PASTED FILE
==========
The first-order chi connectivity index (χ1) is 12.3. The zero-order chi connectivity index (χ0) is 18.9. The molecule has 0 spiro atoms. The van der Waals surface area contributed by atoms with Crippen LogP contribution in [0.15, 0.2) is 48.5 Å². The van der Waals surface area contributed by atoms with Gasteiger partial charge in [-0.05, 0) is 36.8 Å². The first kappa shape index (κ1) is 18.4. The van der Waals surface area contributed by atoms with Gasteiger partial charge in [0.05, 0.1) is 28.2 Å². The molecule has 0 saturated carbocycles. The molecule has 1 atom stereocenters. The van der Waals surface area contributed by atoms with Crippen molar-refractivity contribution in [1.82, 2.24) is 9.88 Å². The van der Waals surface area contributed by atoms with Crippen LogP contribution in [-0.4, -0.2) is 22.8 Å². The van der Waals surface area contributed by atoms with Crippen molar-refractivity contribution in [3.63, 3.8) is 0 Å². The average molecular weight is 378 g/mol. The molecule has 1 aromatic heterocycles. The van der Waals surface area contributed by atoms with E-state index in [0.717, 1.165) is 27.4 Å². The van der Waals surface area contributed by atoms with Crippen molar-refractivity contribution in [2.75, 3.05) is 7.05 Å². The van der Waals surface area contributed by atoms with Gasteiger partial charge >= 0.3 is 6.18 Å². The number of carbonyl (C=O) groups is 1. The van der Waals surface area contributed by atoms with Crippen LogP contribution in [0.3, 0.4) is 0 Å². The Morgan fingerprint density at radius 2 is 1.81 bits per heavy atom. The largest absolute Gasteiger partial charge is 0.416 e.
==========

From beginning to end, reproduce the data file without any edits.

The first-order chi connectivity index (χ1) is 12.3. The zero-order chi connectivity index (χ0) is 18.9. The molecule has 0 spiro atoms. The van der Waals surface area contributed by atoms with Crippen LogP contribution in [0.15, 0.2) is 48.5 Å². The van der Waals surface area contributed by atoms with Gasteiger partial charge in [-0.05, 0) is 36.8 Å². The first kappa shape index (κ1) is 18.4. The van der Waals surface area contributed by atoms with Gasteiger partial charge in [0.05, 0.1) is 28.2 Å². The molecule has 0 saturated carbocycles. The molecule has 1 atom stereocenters. The van der Waals surface area contributed by atoms with Crippen molar-refractivity contribution in [1.82, 2.24) is 9.88 Å². The van der Waals surface area contributed by atoms with Crippen LogP contribution in [-0.4, -0.2) is 22.8 Å². The van der Waals surface area contributed by atoms with Crippen molar-refractivity contribution in [3.63, 3.8) is 0 Å². The average molecular weight is 378 g/mol. The molecule has 1 aromatic heterocycles. The van der Waals surface area contributed by atoms with E-state index in [0.717, 1.165) is 27.4 Å². The van der Waals surface area contributed by atoms with Crippen molar-refractivity contribution in [2.75, 3.05) is 7.05 Å². The van der Waals surface area contributed by atoms with Gasteiger partial charge >= 0.3 is 6.18 Å². The number of carbonyl (C=O) groups is 1. The van der Waals surface area contributed by atoms with Crippen LogP contribution in [0.3, 0.4) is 0 Å². The Morgan fingerprint density at radius 2 is 1.81 bits per heavy atom. The largest absolute Gasteiger partial charge is 0.416 e.